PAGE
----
Extraordinary Ministers
of Holy Communion



Mission

The primary mission of the Extraordinary Minister of Holy Communion is to assist the priest at Mass in distributing the Body and Blood of Christ to the faithful in Holy Communion. Additionally, many EMHC also bring Communion to the sick and homebound. All EMHC are further authorized to assist with the distribution of ashes and the blessing of throats.


History

Liturgical MinistriesIn 1910, Pope Pius X called for Catholics to receive Holy Communion frequently. Under Pope Paul VI the option of Communion by the hand was restored, and the Second Vatican Council called for the Precious Blood of Christ to again be offered to the faithful. In 1973, the document Immensae Caritatis was promulgated, allowing lay persons to act as Extraordinary Ministers of Holy Communion as in the early centuries of the Church. This permission was given in direct answer to the needs of the Church. With more people receiving Communion frequently and under both forms, laypersons were needed to assist priests with the following tasks:
1. Distributing Communion at Mass.
2. Bringing Communion to the sick and homebound.

In 1980, the U.S. bishops authorized the use of lay ministers of the Eucharist to assist the priest in distributing ashes on Ash Wednesday. In 1985, the U.S. bishops further authorized them to help priests bless throats on the Feast of St. Blaise (Blase).


Eligibility

Liturgical MinistriesTo serve as a EMHC one must be at least 16 years old and a Confirmed, practicing Catholic. Applicants for this ministry must be invited and approved by the pastor.

Serving as an Extraordinary Minister of Holy Communion is a great privilege, and one the lay person should consciously seek to remain worthy of. Pope Paul VI put it this way:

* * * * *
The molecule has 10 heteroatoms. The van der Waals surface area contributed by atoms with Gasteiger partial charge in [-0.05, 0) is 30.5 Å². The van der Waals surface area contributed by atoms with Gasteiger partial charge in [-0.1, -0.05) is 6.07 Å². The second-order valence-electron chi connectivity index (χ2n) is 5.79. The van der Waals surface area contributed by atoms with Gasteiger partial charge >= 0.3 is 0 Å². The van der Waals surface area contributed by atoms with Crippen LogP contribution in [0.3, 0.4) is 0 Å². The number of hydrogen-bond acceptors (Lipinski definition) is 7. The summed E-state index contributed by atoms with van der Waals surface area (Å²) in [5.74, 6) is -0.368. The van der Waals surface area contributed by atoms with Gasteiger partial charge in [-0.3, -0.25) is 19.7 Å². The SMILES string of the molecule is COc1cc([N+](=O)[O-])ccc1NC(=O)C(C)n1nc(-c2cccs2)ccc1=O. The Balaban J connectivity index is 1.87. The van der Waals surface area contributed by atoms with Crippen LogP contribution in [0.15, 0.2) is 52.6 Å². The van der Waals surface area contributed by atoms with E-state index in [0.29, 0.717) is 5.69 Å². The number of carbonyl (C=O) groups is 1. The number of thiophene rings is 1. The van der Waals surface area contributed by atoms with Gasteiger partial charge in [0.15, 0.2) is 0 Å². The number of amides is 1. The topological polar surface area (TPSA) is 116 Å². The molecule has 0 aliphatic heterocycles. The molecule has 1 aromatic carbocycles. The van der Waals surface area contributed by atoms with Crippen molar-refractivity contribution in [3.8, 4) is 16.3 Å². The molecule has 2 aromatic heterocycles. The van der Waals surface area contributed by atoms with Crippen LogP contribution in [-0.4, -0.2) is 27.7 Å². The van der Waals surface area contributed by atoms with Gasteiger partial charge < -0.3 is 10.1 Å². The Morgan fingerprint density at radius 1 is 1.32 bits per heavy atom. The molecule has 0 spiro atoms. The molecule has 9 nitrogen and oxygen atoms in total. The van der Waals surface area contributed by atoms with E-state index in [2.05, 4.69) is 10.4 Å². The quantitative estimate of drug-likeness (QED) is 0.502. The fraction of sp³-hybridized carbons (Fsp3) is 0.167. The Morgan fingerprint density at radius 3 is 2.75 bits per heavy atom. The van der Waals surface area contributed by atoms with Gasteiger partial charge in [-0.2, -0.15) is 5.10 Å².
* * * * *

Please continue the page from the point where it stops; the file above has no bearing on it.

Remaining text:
"The person appointed for this task must be duly instructed and should distinguish himself or herself by Christian life, faith, and morals, striving to be worthy of this great office, cultivating devotion to the Holy Eucharist, and acting as an example to the other faithful by piety and reverence for this most holy sacrament of the altar. Let no one be chosen whose selection may cause scandal among the faithful."

In other words, lay ministers should strive to live a life consistent with the sacrament they are distributing. They must be faithful to Mass each Sunday, and witness the faith in their daily lives.

Each Mass at which a minister serves should be preceded by prayer and careful observance of the Eucharistic fast (nothing but water or medicine for 1 full hour before receiving Communion). The Sacrament of Reconciliation should also be embraced as a means for preparing to receive and distribute the Eucharist. The minister should seek to grow in their devotion to the Eucharist by prayer and spiritual reading. Taking part in Adoration and or Benediction of the Blessed Sacrament is also encouraged.